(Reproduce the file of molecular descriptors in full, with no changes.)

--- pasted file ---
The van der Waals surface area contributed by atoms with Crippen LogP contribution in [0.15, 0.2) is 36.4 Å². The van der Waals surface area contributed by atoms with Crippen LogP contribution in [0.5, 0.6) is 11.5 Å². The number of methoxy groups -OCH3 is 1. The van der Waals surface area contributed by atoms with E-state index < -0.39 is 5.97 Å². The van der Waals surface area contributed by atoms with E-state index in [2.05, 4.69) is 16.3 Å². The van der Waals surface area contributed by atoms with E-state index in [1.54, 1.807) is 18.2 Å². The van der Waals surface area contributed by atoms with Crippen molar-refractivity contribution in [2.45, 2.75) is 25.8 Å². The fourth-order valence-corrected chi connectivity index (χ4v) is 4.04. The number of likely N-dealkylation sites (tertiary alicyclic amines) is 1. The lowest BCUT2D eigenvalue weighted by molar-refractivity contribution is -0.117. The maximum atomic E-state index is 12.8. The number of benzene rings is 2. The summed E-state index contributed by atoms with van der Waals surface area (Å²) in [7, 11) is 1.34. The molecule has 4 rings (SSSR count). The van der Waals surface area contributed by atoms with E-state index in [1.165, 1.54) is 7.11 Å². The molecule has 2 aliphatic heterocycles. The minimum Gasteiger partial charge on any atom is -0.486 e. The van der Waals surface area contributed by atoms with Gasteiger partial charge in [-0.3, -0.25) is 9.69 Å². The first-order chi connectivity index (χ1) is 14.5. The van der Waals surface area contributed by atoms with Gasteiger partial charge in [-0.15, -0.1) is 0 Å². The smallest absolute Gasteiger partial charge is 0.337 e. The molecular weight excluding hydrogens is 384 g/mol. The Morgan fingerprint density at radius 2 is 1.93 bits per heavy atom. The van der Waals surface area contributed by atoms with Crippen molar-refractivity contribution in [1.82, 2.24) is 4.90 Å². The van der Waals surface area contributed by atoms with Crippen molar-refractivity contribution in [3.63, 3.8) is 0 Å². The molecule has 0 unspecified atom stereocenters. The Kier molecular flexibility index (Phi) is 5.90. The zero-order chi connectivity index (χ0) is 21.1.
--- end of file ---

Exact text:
The van der Waals surface area contributed by atoms with Crippen LogP contribution in [0.15, 0.2) is 36.4 Å². The van der Waals surface area contributed by atoms with Crippen LogP contribution in [0.5, 0.6) is 11.5 Å². The number of methoxy groups -OCH3 is 1. The van der Waals surface area contributed by atoms with E-state index < -0.39 is 5.97 Å². The van der Waals surface area contributed by atoms with E-state index in [2.05, 4.69) is 16.3 Å². The van der Waals surface area contributed by atoms with E-state index in [1.54, 1.807) is 18.2 Å². The van der Waals surface area contributed by atoms with Crippen molar-refractivity contribution in [2.45, 2.75) is 25.8 Å². The fourth-order valence-corrected chi connectivity index (χ4v) is 4.04. The number of likely N-dealkylation sites (tertiary alicyclic amines) is 1. The lowest BCUT2D eigenvalue weighted by molar-refractivity contribution is -0.117. The maximum atomic E-state index is 12.8. The number of benzene rings is 2. The summed E-state index contributed by atoms with van der Waals surface area (Å²) in [7, 11) is 1.34. The molecule has 4 rings (SSSR count). The van der Waals surface area contributed by atoms with E-state index in [1.165, 1.54) is 7.11 Å². The molecule has 2 aliphatic heterocycles. The minimum Gasteiger partial charge on any atom is -0.486 e. The van der Waals surface area contributed by atoms with Gasteiger partial charge in [-0.3, -0.25) is 9.69 Å². The first-order chi connectivity index (χ1) is 14.5. The van der Waals surface area contributed by atoms with Gasteiger partial charge in [-0.15, -0.1) is 0 Å². The smallest absolute Gasteiger partial charge is 0.337 e. The molecular weight excluding hydrogens is 384 g/mol. The Morgan fingerprint density at radius 2 is 1.93 bits per heavy atom. The van der Waals surface area contributed by atoms with Crippen molar-refractivity contribution in [1.82, 2.24) is 4.90 Å². The van der Waals surface area contributed by atoms with Crippen molar-refractivity contribution in [3.63, 3.8) is 0 Å². The molecule has 0 unspecified atom stereocenters. The Kier molecular flexibility index (Phi) is 5.90. The zero-order chi connectivity index (χ0) is 21.1.